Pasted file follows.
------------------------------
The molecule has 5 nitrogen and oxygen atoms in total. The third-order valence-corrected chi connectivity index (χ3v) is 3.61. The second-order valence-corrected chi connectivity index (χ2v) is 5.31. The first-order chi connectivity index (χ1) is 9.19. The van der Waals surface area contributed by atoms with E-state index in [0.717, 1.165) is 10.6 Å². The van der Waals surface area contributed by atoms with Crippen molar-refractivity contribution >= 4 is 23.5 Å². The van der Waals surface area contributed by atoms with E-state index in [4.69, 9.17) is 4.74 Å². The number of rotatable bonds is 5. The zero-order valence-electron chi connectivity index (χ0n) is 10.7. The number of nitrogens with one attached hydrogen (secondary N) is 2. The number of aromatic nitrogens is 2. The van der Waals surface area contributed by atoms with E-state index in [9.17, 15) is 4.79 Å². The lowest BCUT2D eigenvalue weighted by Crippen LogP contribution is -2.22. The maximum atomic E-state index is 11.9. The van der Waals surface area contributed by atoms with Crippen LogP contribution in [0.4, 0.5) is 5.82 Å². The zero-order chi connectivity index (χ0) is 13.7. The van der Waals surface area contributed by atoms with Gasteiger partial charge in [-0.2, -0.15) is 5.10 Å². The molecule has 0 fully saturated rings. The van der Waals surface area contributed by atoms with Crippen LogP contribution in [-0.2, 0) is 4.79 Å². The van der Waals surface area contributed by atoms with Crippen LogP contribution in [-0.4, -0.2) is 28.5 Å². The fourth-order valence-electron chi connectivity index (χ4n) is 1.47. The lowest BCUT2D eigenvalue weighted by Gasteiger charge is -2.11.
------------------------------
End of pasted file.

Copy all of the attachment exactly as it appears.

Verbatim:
The molecule has 5 nitrogen and oxygen atoms in total. The third-order valence-corrected chi connectivity index (χ3v) is 3.61. The second-order valence-corrected chi connectivity index (χ2v) is 5.31. The first-order chi connectivity index (χ1) is 9.19. The van der Waals surface area contributed by atoms with E-state index in [0.717, 1.165) is 10.6 Å². The van der Waals surface area contributed by atoms with Crippen molar-refractivity contribution >= 4 is 23.5 Å². The van der Waals surface area contributed by atoms with E-state index in [4.69, 9.17) is 4.74 Å². The number of rotatable bonds is 5. The zero-order valence-electron chi connectivity index (χ0n) is 10.7. The number of nitrogens with one attached hydrogen (secondary N) is 2. The number of aromatic nitrogens is 2. The van der Waals surface area contributed by atoms with E-state index in [9.17, 15) is 4.79 Å². The lowest BCUT2D eigenvalue weighted by Crippen LogP contribution is -2.22. The maximum atomic E-state index is 11.9. The van der Waals surface area contributed by atoms with Crippen LogP contribution in [0.4, 0.5) is 5.82 Å². The zero-order chi connectivity index (χ0) is 13.7. The van der Waals surface area contributed by atoms with Gasteiger partial charge in [-0.2, -0.15) is 5.10 Å². The molecule has 0 fully saturated rings. The van der Waals surface area contributed by atoms with Crippen LogP contribution in [-0.2, 0) is 4.79 Å². The van der Waals surface area contributed by atoms with Crippen LogP contribution in [-0.4, -0.2) is 28.5 Å². The fourth-order valence-electron chi connectivity index (χ4n) is 1.47. The lowest BCUT2D eigenvalue weighted by Gasteiger charge is -2.11.